McDonald's is hotter than an order of fries
Posted June 21
The beef isn't the only thing at McDonald's that is hot and fresh these days. So is Mickey D's stock. It hit a fresh all-time high Wednesday as investors continue to cheer the company's comeback under CEO Steve Easterbrook.
Shares of McDonald's are now up nearly 27% this year. That makes it the second-best performer in the Dow, trailing only Boeing and coming in a hair better than Apple.
McDonald's has been thriving since Easterbrook took over more than two years ago.
Sales have sizzled as the company unveiled new menu options, including all-day breakfast and different sizes of the iconic Big Mac, that have become hits.
McDonald's has promoted healthier salads as well and is starting to use more fresh, as opposed to frozen, beef patties for its burgers.
And McDonald's has also been embracing technology in order to live up to Easterbrook's oft-repeated goal of making McDonald's a "modern and progressive burger company."
McDonald's has introduced mobile ordering, self-serve kiosks and even delivery through a partnership with UberEats. (Uber, by the way, might need a McDonald's-esque turnaround of its own now that CEO Travis Kalanick and numerous other execs have left.)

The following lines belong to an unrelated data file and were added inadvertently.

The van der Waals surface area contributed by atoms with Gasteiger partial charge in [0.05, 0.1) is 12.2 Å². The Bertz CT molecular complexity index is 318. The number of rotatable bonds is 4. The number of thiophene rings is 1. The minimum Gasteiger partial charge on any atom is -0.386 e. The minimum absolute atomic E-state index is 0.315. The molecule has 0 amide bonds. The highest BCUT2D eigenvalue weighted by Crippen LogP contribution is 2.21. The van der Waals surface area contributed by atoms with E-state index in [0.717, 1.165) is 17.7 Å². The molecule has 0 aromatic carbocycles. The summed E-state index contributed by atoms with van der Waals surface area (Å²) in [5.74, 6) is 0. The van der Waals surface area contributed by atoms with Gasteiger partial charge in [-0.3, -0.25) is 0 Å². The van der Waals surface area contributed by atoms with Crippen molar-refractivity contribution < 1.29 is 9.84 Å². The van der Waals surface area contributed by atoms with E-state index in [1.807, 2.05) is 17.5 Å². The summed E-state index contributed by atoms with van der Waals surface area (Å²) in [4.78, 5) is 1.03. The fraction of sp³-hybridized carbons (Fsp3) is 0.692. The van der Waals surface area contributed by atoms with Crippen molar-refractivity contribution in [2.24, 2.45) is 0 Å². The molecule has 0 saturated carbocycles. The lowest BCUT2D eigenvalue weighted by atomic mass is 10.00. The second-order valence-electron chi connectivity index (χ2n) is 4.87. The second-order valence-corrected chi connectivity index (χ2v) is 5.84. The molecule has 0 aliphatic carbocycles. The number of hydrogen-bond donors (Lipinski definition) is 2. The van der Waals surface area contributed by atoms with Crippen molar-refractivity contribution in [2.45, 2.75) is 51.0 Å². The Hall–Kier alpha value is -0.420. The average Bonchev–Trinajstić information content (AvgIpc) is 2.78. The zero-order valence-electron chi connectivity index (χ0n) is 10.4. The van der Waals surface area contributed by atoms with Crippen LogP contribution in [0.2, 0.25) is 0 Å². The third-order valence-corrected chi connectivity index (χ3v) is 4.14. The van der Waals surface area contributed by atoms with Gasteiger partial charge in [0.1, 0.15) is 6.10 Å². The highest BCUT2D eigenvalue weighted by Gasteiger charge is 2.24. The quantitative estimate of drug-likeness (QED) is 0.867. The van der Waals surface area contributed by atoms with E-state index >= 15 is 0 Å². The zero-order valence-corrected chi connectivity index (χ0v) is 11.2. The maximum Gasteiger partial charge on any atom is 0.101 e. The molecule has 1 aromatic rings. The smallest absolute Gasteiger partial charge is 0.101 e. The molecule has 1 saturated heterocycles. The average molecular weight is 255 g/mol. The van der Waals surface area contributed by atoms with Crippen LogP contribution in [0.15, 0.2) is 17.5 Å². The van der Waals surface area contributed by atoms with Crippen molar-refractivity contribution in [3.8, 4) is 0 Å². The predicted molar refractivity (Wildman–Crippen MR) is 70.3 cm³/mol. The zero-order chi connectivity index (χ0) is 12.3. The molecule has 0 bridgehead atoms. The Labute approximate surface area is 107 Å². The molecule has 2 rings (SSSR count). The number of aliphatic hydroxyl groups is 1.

But can McDonald's keep the momentum going? Wall Street thinks so. Several analysts have raised their ratings and price targets on the company since McDonald's reported strong results in late April.
Cowen & Co.'s Andrew Charles just upgraded McDonald's to a buy on Monday and lifted his price target to $180 a share. That's 17% higher than McDonald's current price and is the highest price target on Wall Street.
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Still, it's worth noting McDonald's isn't the only fast food chain that is thriving. Shares of Restaurant Brands -- the company that owns Burger King and coffee chain Tim Hortons and also recently bought Popeyes Louisiana Kitchen -- are up 30% this year.
Burger King has enjoyed a big turnaround too, thanks in part to wacky food fusion items it has created -- such as Mac n' Cheetos, Chicken Fries and its latest crazy culinary concoction: a Lucky Charms milkshake that includes bits of the famous cereal in it.
Yum Brands, the owner of KFC, Taco Bell and Pizza Hut, has also been on a tear lately. Its stock is up 17% this year and its newly public spinoff for its Yum China unit has soared more than 50%.
And the success of McDonald's and its key rivals comes as the so-called fast casual restaurant industry is experiencing some growing pains.
Chipotle's sales have rebounded from its E. coli woes, but the stock tanked earlier this week after warning that its profits will be hurt by higher marketing expenses it has incurred to try and get skittish consumers back in its restaurants.
Another fast casual leader, Panera, agreed to sell itself earlier this year to Krispy Kreme owner JAB.
So the broader restaurant industry may be in flux. But McDonald's is pretty stable -- and investors, like the Justin Timberlake jingle says, are still lovin' it.